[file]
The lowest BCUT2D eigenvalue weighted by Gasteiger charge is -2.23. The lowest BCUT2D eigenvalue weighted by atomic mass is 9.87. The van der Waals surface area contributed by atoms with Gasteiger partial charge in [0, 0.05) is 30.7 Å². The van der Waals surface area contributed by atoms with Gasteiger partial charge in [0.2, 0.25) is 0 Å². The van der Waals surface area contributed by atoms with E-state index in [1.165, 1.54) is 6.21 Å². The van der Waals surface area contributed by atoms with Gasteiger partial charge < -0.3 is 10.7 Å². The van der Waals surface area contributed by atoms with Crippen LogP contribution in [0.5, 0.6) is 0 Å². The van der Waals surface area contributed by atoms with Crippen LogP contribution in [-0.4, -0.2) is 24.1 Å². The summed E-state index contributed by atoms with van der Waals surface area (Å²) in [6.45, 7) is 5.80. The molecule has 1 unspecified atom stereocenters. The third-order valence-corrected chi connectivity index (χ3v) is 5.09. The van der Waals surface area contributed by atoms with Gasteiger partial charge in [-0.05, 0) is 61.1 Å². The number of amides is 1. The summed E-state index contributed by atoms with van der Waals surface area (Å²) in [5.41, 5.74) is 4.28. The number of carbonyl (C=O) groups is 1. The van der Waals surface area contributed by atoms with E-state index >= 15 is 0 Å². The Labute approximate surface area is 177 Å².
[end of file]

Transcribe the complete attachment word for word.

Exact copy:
The lowest BCUT2D eigenvalue weighted by Gasteiger charge is -2.23. The lowest BCUT2D eigenvalue weighted by atomic mass is 9.87. The van der Waals surface area contributed by atoms with Gasteiger partial charge in [0, 0.05) is 30.7 Å². The van der Waals surface area contributed by atoms with Gasteiger partial charge in [0.2, 0.25) is 0 Å². The van der Waals surface area contributed by atoms with E-state index in [1.165, 1.54) is 6.21 Å². The van der Waals surface area contributed by atoms with Gasteiger partial charge < -0.3 is 10.7 Å². The van der Waals surface area contributed by atoms with Crippen LogP contribution in [0.5, 0.6) is 0 Å². The van der Waals surface area contributed by atoms with Crippen LogP contribution in [-0.4, -0.2) is 24.1 Å². The summed E-state index contributed by atoms with van der Waals surface area (Å²) in [6.45, 7) is 5.80. The molecule has 1 unspecified atom stereocenters. The third-order valence-corrected chi connectivity index (χ3v) is 5.09. The van der Waals surface area contributed by atoms with Gasteiger partial charge in [-0.05, 0) is 61.1 Å². The number of amides is 1. The summed E-state index contributed by atoms with van der Waals surface area (Å²) in [5.41, 5.74) is 4.28. The number of carbonyl (C=O) groups is 1. The van der Waals surface area contributed by atoms with E-state index >= 15 is 0 Å². The Labute approximate surface area is 177 Å².